Managing Remote Sessions

Managing transaction state

Management of transaction state in the remote gem can generally be done by executing code on the remote gem. The following methods are provided for convenience.

GsExternalSession >> abort
GsExternalSession >> commit


Login and logout will output messages to stdout for the session that created the GsExternalSession; either the RPC Gem log, or the linked topaz session. You may control the location of this logging, or suppress these messages using GsExternalSession >> suppressLogging. However, the regular GCI login message is sent by the GCI layer, and is not affected by image-level logging control.

Breaking remote execution

You can break execution on the remote session using

GsExternalSession >> softbreak
GsExternalSession >> hardbreak

Important caution on Export Set of remote session

For objects other than specials (Integers, Characters, etc.) that are returned by the remote Gem, the remote Gem adds these objects to its export set. This includes Strings and other byte collections, Exceptions returned by the external session, and other objects that are returned as OOPs. These OOPs remain in the export set of the remote gem, and will not be garbage collected, until that gem is logged out. These OOPS can be removed manually from the export set using Hidden Set protocol.

Although Strings and similar byte-format results and exceptions are converted into new String (or appropriate) instances in the calling Gem (with a new OOP), the OOP of the original String on the remote Gem remains in the external Gem’s export set.


The class GciError and GciLegacyError are provided to represent errors during remote execution. If the code being executed on the remote session encounters an exception, this is raised as a GciError in the calling session, or a GciLegacyError if using GsLegacyExternalSession.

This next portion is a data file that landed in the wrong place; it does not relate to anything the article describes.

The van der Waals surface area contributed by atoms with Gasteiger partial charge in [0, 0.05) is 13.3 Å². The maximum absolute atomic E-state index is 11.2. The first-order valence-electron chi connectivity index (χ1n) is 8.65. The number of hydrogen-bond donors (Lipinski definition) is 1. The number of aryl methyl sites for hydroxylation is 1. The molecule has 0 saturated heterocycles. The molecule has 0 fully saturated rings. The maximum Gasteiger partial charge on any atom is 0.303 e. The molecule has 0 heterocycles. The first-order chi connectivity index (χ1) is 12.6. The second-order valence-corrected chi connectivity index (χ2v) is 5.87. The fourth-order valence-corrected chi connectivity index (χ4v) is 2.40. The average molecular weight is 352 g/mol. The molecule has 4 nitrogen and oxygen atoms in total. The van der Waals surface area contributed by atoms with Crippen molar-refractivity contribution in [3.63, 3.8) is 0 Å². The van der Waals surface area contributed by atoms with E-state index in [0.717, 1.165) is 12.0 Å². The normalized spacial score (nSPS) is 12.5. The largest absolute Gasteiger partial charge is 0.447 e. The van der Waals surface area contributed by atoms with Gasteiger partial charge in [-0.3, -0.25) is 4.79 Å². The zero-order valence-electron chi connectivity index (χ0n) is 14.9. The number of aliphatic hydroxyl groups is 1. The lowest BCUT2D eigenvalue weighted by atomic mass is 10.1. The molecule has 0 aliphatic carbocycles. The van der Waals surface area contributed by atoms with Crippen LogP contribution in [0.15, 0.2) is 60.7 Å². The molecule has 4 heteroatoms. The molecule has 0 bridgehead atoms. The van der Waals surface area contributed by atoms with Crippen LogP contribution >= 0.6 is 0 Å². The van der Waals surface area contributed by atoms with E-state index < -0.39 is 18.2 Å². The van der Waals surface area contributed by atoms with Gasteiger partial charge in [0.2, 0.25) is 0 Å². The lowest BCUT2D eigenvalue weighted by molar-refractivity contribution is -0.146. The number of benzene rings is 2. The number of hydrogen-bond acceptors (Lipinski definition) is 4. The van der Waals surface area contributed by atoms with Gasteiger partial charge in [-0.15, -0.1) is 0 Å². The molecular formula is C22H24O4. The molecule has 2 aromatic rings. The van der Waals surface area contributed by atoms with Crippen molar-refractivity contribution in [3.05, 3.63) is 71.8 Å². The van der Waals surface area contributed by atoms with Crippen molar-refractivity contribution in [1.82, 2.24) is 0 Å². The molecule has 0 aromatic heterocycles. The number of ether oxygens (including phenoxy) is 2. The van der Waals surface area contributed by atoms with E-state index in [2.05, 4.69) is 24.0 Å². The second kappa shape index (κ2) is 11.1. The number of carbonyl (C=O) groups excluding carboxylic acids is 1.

Since remote debugging is not possible with this interface, the stack of the error is included with the error description.

For example, given the following code which triggers an error on the remote session:

result := [myGsExternalSession executeString: '1/0']
	on: GciError
	do: [:ex | ex description].

The result in the calling session will be:

GciError: a ZeroDivide occurred (error 2026),
reason:numErrIntDivisionByZero, attempt to divide 1 by zero
1 AbstractException >> signal @1 line 1
    receiver a ZeroDivide occurred (error 2026),
reason:numErrIntDivisionByZero, attempt to divide 1 by zero
2 Number >> _errorDivideByZero @5 line 6
    receiver 1
3 SmallInteger >> / @5 line 7
    receiver 1
    aNumber 0
4 Executed Code  @1 line 1
    receiver nil
5 GsNMethod class >> _gsReturnToC @1 line 1
    receiver nil